Isle of Wight Radio Society

For the advancement of Amateur radio, Short wave listening and CB radio on and around the Isle of Wight

About the club

The Society, the oldest radio club on the Island, has now passed its 60th year. It was founded by Arthur Wakeley G3MAD, later to become our President, now sadly silent key, and Eric Jolliffe G3IMX, together with several other amateurs to give encouragement to those wanting to qualify for the RAE examinations and to ensure help was available after obtaining the licence. The inaugural meeting was held on the 9th October 1959 when the constitution was drawn up.

The first committee meeting was held on the 15th. October 1959 at the QTH of A. Wakeley G3MAD.

Membership fees were Corporate Member 25p (5/-) per annum.
Associate Member 12.5p (2/6d) per annum. There were some cynics who said the Society would not last for more than a few months, it just goes to show how wrong they were.

The naming of the society

The club was named The Isle of Wight Radio Society and not the Isle of Wight Amateur Radio Society deliberately, because the founders wanted the club to encompass as many variants of the radio and electronics hobby as possible and enable members to form groups of interest in its many fields within the society. These interest groups were to cover such aspects as vintage amateur and broadcast equipment; home brew radio and test equipment; modification and restoration of wartime surplus equipment; antennas and transmission lines; and television etc.

The Society’s Venues

After the inaugural meeting, the Society met weekly from 1959 to 1963 in the top room rented from Newport Social Club, Lower St James Street.

In April 1963, the opportunity to rent or buy land adjacent to Wootton Creek came up but Society  funds were insufficient.  {£275 for purchase, £40 pa rent.}  Nevertheless, in 1963 we moved to rented rooms at the Unity Hall Wootton Bridge (first committee meeting June 26th)  where we set up an amateur station and ran meetings and courses.  At the first General Meeting at this site the recorded membership was 52.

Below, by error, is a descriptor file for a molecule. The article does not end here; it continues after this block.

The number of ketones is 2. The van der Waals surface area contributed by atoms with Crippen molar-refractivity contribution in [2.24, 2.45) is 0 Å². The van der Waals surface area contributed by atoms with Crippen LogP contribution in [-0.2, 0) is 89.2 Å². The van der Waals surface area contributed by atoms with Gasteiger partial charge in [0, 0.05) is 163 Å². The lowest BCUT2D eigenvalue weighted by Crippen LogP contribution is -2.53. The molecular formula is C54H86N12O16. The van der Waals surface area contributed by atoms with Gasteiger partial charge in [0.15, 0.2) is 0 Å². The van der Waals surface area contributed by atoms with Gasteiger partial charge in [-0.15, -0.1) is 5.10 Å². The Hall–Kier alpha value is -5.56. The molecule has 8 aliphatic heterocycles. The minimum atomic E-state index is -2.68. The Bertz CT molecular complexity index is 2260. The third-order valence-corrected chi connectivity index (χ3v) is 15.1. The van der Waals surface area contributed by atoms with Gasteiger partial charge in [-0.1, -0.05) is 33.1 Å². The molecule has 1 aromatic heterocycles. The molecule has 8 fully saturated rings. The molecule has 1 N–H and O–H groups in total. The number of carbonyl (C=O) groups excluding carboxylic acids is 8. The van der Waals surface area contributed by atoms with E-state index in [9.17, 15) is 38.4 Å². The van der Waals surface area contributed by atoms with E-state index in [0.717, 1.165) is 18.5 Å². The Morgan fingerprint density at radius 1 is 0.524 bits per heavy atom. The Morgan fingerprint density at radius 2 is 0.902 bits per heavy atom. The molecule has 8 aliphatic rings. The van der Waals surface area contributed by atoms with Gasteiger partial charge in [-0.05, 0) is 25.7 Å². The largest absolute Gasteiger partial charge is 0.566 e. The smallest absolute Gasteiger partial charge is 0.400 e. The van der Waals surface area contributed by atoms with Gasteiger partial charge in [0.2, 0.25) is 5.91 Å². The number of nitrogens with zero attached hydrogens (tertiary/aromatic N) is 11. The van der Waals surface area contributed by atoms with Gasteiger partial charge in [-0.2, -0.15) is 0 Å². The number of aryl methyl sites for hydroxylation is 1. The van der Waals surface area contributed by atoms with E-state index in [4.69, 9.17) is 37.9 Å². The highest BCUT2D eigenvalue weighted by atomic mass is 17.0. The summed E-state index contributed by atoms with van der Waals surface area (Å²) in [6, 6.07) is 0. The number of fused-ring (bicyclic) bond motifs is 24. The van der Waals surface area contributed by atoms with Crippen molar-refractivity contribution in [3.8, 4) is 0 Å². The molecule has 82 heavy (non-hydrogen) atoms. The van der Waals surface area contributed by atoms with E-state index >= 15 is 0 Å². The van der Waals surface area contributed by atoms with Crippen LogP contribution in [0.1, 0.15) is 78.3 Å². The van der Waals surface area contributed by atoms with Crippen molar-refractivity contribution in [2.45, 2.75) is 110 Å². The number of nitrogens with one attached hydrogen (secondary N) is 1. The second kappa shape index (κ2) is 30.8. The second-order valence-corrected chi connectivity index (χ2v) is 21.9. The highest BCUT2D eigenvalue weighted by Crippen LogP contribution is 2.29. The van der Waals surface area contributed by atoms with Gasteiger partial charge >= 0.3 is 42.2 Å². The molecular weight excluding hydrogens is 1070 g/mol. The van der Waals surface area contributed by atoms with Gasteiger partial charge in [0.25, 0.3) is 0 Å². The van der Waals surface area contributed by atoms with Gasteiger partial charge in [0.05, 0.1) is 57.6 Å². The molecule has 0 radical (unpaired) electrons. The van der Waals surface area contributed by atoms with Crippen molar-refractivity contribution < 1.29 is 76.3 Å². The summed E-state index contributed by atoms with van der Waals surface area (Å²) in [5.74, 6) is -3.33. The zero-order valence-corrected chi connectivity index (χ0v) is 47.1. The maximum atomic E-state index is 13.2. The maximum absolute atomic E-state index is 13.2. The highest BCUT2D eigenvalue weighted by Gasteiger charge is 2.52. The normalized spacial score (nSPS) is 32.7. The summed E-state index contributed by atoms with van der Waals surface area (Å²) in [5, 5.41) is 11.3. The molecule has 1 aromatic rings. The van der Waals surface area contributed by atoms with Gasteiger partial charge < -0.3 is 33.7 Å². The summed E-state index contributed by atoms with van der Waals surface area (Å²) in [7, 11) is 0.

In 1998 the Society moved to a building on the cliff edge; formerly the Old Tea Rooms at Whitecliff Bay Holiday Park, following the sale of the Wootton premises by the owner J.D. Young, a boat builder, for housing development.

The Society was given notice at Whitecliff Bay in 2007 because of Health and Safety difficulties due to cliff erosion and the impending sale of the Holiday Park.  It became affiliated to the 5th Ryde Scouts and shared the lease with them at Mencap Headquarters, with the Haylands Farm manager’s approval. The scouts subsequently found their own headquarters nearby but the IWRS has remained at our present location.

Some notable Milestones and Dates

  • The first A.G.M. was held at Newport Social Club on January 8th. 1960.
  • Mr Green G2FXG was elected as Vice President of the Society 8th April 1960, replaced on committee by Mr. Mike Domony.
  • In 1962 R.A.E. courses were being run for the society by Dave Ford,  cost 2/- per lesson.
  • In 1963  Howard Littley G2NV became President of the Society.

R.A.E Examinations and the society

The Society has run RAE courses since 1962 and helped set up and run amateur radio clubs at Bembridge School and Sandown High School when the Novice licence and project YEAR were introduced. In 1993 a young 15-year old Tim Munn G7OTO/2E1AMX tutored by the club instructors became Young Amateur of the Year and featured in the October and December 1993 Radio Communications Magazines.

The society took to the challenge of getting the new Novice Amateur Licence (now the Intermediate exam) off the ground from its inception. Alan Ash G3PZB became a Senior County Instructor for the Island and set up several examination centres for the RAE because the local college did not cater for the novice examinations. This unique position was created by the RSGB because the Hampshire Senior County Instructor found it difficult to include the Island in his role.  The Society later became a satellite examination centre and has participated in the running of pilot courses and exams for both the new Foundation and Intermediate and Advanced examinations.The youngest to pass the Foundation exam was a scout aged 10, who then became the youngest amateur on the Island.

What our Members Say

“I didn’t realise until I joined the Isle of Wight Radio Society how much amateur activity there was on the island.
I hope this new website will allow us to communicate our enthusiasm for our hobby to others. “

Di M6NBV

“A whole new world opened up to me. I hadn’t realised there were so many people involved in amateur radio and so many different things to do, such as long-distance communication (DXing) with its own language (Q codes), contesting, PC software, and even morse. Then there were all types of radio from relatively cheap handhelds to expensive ‘base’ radios, as well as mobile ones. Not forgetting, of course, aerials, or rather antennae, of which there are a great variety according to the frequency being used.”